Gun Control Twists
In "Gun Control's Twisted Outcome" (November), Joyce Malcolm claims that "in the four years from 1997 to 2001, the rate of violent crime [in England] more than doubled." She asserts that British gun control caused the increase.
It took me less than five minutes to find the official English crime statistics, at www.homeoffice.gov.uk/rds/pdfs2/hosb702.pdf. In the section on violent crime I found the following:
"Estimates from the BCS [British Crime Survey] reveal large and consistent falls in violent crime overall since 1995....Longer-term trends in violence overall continue to show significant declines. Comparison of results reported to the BCS in 2001-'02 with those for earlier years show a 17 per cent decline in BCS violence since 1999, a 22 per cent decline since 1997 and a 33 per cent decline since 1995, all of these decreases being statistically significant....
"The fall in violent crime may seem surprising, given media attention to violent crime. However, the BCS suggests that violent crime in general has been falling for some time. Although BCS estimates present an average experience of violence, it is possible that the very rare but more extreme incidents of violence have increased at the same time. It is the latter that are more often reported in the media."
I trust that Malcolm will now withdraw her article and replace it with one attributing the violent crime decrease to gun control.
Reason's consistent defense of "gun rights" has distressed this longtime reader for years. It ought to distress any libertarian, perhaps even more than others' advocacy of gun prohibition. Gun control is at the cusp of a central difficulty of libertarian politics, and it needs much more subtle, balanced, and careful analysis than I have ever seen in reason.
A libertarian distinguishes between proper (coercive) functions of government and those that are improper. Roughly speaking, proper functions defend citizens against coercion� from abroad or from within. We typically focus our political action against improper functions such as welfare guarantees and prevention of self-harm.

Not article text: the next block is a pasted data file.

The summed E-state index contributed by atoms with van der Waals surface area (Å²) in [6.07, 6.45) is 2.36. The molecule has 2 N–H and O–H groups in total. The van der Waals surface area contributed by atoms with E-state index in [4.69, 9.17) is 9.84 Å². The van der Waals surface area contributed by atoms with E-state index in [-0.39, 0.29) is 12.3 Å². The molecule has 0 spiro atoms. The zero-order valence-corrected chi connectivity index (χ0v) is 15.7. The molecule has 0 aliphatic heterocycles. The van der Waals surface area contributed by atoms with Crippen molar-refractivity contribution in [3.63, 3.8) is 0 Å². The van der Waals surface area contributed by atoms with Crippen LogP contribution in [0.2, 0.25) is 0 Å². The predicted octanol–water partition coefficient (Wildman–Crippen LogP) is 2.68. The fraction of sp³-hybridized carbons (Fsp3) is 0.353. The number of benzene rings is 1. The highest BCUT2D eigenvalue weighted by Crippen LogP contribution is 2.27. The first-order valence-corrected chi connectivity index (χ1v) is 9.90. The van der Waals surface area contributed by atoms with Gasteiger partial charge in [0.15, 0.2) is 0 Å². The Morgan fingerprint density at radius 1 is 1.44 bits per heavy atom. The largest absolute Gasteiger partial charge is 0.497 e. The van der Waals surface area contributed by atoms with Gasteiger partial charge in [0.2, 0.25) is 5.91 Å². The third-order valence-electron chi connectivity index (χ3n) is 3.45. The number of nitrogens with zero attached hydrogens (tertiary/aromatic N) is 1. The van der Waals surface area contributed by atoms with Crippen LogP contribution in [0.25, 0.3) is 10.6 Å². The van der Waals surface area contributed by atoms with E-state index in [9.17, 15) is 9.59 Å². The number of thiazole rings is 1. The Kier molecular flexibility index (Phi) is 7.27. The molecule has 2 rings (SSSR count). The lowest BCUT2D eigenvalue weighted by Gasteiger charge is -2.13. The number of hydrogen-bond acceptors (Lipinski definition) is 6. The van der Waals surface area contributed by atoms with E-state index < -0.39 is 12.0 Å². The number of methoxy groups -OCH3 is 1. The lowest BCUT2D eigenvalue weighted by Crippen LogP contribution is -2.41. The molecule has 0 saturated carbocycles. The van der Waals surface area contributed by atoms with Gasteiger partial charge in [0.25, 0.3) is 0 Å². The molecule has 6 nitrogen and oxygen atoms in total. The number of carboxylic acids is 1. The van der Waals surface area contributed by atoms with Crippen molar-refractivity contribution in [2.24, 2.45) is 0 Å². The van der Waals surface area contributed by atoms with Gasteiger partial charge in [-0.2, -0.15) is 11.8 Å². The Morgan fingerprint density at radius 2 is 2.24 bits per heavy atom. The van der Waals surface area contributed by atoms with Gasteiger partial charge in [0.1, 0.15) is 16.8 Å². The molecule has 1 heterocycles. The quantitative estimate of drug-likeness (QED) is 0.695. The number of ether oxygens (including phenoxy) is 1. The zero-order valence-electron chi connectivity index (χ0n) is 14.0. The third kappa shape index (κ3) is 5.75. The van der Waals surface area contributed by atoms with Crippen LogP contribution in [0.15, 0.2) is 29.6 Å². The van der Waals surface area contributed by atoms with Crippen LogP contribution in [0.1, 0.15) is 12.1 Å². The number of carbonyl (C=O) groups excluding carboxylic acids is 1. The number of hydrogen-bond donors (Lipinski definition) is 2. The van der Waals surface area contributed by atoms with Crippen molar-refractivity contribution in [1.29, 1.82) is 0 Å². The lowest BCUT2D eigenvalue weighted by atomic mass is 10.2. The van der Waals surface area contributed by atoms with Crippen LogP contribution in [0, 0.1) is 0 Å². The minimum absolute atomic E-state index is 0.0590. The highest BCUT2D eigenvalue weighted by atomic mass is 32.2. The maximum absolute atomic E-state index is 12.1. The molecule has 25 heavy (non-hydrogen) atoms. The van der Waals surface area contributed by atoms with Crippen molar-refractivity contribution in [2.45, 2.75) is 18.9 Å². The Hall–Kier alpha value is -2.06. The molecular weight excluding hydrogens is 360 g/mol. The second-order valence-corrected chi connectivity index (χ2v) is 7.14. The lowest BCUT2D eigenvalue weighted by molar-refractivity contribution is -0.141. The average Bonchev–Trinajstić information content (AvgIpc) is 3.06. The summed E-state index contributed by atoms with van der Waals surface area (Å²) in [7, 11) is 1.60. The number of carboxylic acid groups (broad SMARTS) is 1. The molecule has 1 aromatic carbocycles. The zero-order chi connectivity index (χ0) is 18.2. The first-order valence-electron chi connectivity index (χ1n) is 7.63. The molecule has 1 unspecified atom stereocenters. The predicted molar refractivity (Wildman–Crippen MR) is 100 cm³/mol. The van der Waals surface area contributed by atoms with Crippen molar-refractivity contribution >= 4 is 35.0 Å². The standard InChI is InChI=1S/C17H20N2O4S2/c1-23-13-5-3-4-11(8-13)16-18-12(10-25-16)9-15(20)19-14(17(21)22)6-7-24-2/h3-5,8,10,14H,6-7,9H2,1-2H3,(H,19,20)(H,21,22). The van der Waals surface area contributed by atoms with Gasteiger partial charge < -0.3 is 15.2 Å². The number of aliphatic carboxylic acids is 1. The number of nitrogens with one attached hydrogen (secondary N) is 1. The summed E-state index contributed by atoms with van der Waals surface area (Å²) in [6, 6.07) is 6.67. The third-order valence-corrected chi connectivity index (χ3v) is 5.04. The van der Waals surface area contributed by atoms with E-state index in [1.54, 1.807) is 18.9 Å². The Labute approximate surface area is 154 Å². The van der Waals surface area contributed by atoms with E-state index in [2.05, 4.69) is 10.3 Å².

But it is the recognition of proper government functions that distinguishes libertarians from anarchists. Robert Nozick in Anarchy, State, and Utopia went to great lengths to construct a libertarian argument for government. And here is the argument for gun control. I have a legitimate self-defense reason to fear and ask my government to take action against a neighbor's possession of and access to lethal weapons, not only after he uses them but before, if they are sufficiently dangerous. And a libertarian politics should recognize and support such a principle.
An individual does not have an absolute right to own a gun, except in an anarchy. Nozick's and other libertarian constructions of legitimate government recognize that rights to self- defense must be --in part --transferred to a government and allowed only limited scope in individuals.
I am not allowed to own a tank or an atom bomb, and I feel sure you agree with that. So the line is drawn somewhere. Prohibition (or near-prohibition) of handguns may or may not be a good idea, but it deserves serious and balanced examination by libertarians. And unfortunately there is no simple answer.
Joyce Malcolm's piece fails to advance the discussion of gun control. Statistics are used naively at best: the datum that gunpoint robberies rose 53 percent between April and November of 2001 is almost certainly a random fluctuation and not by itself useful to the argument.
Trends over longer periods are useful, but the reported rise in handgun crimes between 1997 and 1999 took place at the same time that U.K. standards for crime reporting changed, with systematic increases in reported crimes across all categories (see page 49 of www.homeoffice. gov.uk/rds/pdfs2/hosb702.pdf). This U.K. Home Office document and the one at www.homeoffice.gov.uk/rds/pdfs/hosb601.pdf make fascinating reading and will disabuse many of the simplistic notion that the U.S. has a uniformly worse crime problem than Europe. But they do not show that the rate of violent crime in the U.K. has been "soaring" since 1991 (rather, there was a rise and then decline to previous levels from 1991 to 2001). And they certainly do not show that handgun prohibition has caused any increase or led to "a more dangerous society." More likely they show simply that prohibition law does not amount to effective prohibition.
Many problems with gun control are evident, from conflicts with the Second Amendment to the failure of nearly every government attempt at prohibition of other widespread personal activities such as alcohol and drug consumption. But libertarians should be grappling with the implications of their distinction from anarchists, and we should challenge gun control advocates and experts to devise better gun control --whether stricter or less strict --so that the U.S. and European countries are safer.